In fact, this wasn’t the first strange by-product of Japan and Korea’s complicated marriage I had observed that trip. Throughout the four or five days I was there I quickly noted the ubiquity of peculiar cartoon animal characters. They were on billboards, on street-corner shop posters, on phone-covers, and even had their own range of toys. Quick digging revealed that they were ‘LINE Friends.’

It took me a little longer to figure out what that actually meant.

As it turns out, LINE Friends are the mascots of the communication app LINE. Beneath all the merchandise around them, they’re just virtual stickers that can be collected and traded within the LINE app. Where things became especially interesting for me was when I learned how LINE came to be in the first place.

LINE was created as a response to the havoc unleashed on Japan by the Tohoku earthquake in 2011. The damage caused by the natural disaster severely impaired Japan’s communication infrastructure, and so the Japanese branch of the Korean Naver Corporation developed LINE as a free internet-based communications app to circumvent the blackout. The popularity of the app exploded from that point on, going global, and at one point dominating as Japan’s biggest social media platform.

Massive destruction in Japan, caused by natural violence in this case, was partially remedied by a Korean corporation and spearheaded by a Japanese team. The result was a pop-culture phenomenon that created a way for people to communicate more freely. I realized that even I have used LINE in the past when FaceTime was banned in Saudi Arabia. This peculiar relationship between Japan and Korea could be observed everywhere I went, in the shadows of destruction, bridging gaps and elevating people.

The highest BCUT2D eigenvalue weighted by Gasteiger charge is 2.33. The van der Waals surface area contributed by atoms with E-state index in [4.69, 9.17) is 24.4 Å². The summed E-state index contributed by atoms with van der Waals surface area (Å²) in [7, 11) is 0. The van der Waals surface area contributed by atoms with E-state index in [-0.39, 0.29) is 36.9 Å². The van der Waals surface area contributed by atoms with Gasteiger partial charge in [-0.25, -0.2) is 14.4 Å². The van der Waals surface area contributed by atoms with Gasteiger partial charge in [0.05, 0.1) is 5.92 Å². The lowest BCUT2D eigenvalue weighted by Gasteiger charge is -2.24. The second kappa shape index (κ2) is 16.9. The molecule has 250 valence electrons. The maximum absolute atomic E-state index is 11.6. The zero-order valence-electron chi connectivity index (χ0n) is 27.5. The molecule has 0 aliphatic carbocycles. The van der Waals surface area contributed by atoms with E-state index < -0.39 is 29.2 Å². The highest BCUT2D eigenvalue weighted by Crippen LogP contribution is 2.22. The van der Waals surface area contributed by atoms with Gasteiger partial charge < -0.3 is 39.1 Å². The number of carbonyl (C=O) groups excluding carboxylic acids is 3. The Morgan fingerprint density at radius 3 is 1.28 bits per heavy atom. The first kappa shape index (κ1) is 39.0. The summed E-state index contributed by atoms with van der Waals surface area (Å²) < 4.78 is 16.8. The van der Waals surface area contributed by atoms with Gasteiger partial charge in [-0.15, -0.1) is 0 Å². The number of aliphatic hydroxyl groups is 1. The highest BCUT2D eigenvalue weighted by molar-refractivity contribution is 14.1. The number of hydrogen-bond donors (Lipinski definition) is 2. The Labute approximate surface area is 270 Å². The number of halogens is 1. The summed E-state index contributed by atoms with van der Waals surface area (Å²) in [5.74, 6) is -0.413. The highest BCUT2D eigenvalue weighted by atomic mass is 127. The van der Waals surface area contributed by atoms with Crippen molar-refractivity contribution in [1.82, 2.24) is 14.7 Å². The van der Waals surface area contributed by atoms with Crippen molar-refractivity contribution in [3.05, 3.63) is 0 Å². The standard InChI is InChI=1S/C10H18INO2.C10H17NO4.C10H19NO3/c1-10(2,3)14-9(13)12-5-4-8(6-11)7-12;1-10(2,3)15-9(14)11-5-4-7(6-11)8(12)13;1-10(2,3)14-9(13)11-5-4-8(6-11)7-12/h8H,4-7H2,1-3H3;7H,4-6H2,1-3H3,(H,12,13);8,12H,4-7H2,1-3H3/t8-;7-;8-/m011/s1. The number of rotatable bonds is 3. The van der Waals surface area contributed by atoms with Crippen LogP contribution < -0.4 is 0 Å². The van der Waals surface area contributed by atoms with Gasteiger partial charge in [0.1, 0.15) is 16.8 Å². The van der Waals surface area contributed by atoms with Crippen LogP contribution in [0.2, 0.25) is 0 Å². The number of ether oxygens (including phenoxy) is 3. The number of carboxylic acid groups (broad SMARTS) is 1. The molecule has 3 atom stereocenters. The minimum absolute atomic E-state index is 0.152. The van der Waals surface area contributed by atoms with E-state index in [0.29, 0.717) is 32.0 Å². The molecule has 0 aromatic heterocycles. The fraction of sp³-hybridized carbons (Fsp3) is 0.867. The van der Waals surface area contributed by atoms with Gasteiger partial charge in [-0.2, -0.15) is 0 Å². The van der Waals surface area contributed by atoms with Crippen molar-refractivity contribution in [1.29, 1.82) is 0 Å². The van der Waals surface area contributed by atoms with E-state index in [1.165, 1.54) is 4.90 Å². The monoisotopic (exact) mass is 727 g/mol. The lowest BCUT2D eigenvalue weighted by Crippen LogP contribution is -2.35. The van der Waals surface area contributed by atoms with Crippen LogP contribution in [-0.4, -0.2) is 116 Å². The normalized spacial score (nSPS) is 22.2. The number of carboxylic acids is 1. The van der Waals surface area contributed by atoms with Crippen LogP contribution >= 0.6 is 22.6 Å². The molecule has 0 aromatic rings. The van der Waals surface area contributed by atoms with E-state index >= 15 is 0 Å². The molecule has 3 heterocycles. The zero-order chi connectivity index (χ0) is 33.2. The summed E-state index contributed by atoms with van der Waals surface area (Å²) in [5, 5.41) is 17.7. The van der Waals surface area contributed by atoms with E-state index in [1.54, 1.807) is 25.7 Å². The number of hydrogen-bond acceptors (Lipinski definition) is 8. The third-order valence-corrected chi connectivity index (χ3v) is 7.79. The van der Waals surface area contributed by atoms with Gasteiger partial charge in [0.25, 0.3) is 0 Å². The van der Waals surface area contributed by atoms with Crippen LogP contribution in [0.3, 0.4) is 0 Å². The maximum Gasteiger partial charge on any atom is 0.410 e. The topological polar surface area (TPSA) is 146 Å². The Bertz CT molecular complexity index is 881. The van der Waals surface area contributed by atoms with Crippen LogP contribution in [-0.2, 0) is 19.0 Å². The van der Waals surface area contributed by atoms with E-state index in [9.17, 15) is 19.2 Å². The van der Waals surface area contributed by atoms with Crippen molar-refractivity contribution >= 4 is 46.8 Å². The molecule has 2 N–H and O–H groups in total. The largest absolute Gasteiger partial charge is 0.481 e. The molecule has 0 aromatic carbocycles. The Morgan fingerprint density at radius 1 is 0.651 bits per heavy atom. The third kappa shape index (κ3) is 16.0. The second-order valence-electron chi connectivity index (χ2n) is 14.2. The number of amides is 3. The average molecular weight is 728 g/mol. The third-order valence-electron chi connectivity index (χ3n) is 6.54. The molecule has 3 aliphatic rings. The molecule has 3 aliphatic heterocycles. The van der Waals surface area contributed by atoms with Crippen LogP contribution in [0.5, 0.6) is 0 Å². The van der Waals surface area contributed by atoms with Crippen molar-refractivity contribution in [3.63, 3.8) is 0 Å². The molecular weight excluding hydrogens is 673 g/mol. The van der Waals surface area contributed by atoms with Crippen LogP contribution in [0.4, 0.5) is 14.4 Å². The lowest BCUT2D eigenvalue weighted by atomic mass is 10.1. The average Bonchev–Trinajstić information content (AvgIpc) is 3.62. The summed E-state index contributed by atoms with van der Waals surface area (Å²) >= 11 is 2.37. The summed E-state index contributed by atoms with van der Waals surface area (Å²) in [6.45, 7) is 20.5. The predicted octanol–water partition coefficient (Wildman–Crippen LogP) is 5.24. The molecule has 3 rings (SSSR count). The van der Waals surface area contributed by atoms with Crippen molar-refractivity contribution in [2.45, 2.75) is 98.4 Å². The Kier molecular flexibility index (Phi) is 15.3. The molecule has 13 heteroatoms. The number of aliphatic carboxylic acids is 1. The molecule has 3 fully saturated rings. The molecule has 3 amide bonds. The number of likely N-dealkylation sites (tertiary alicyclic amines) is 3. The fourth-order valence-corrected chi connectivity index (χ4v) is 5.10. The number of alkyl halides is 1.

It occurred to me that both countries shared something else in common in their recent history. Both were significantly impacted by the US military: the nuclear bombings of World War II, and the division of Korea at the 38th parallel and ensuing Korean War. Both occurred during a period of time when the US’ policy towards military intervention was… different to say the least. The legacy of the US can be felt strongly in both countries, very often in positive ways. They unleashed violence, and built back up in ways they would not go on to repeat in Iraq decades later. This is by no means an effort on my part to excuse the conduct of the US military. Nor do I intend to oversimplify the circumstances. But what is undeniable is that both destruction and development took place, and this American imprint common to both Korea and Japan is another addition to the already complicated intertwinement of the two countries.

As I flew back home, I pondered all the things I’d seen and learned in Seoul. I thought of the tumultuous conditions in my own region of the world. I thought over the parallels and differences between what’s happening in the Middle-East and what’s happened in Far East Asia. I think of my home country’s current military engagements in Yemen. I wonder if we can apply the same constructive principles there that the US did in the aftermath of what took place in Japan and Korea. I wonder if we’ll make apps for each other that improve quality of life or save lives. Or perhaps the dichotomy of destruction and development will be weighted towards only one side. It’s largely in our hands.

With luck I’ll have the opportunity to return to Korea in the near future. K-Pop is a phenomenon I don’t understand and would like to immerse myself in for curiosity’s sake if ever given the opportunity. And with luck I’ll have the opportunity to visit Japan. To see how they tell the story, to experience how they developed from destruction. If I ever do, stay tuned for a sequel to this post.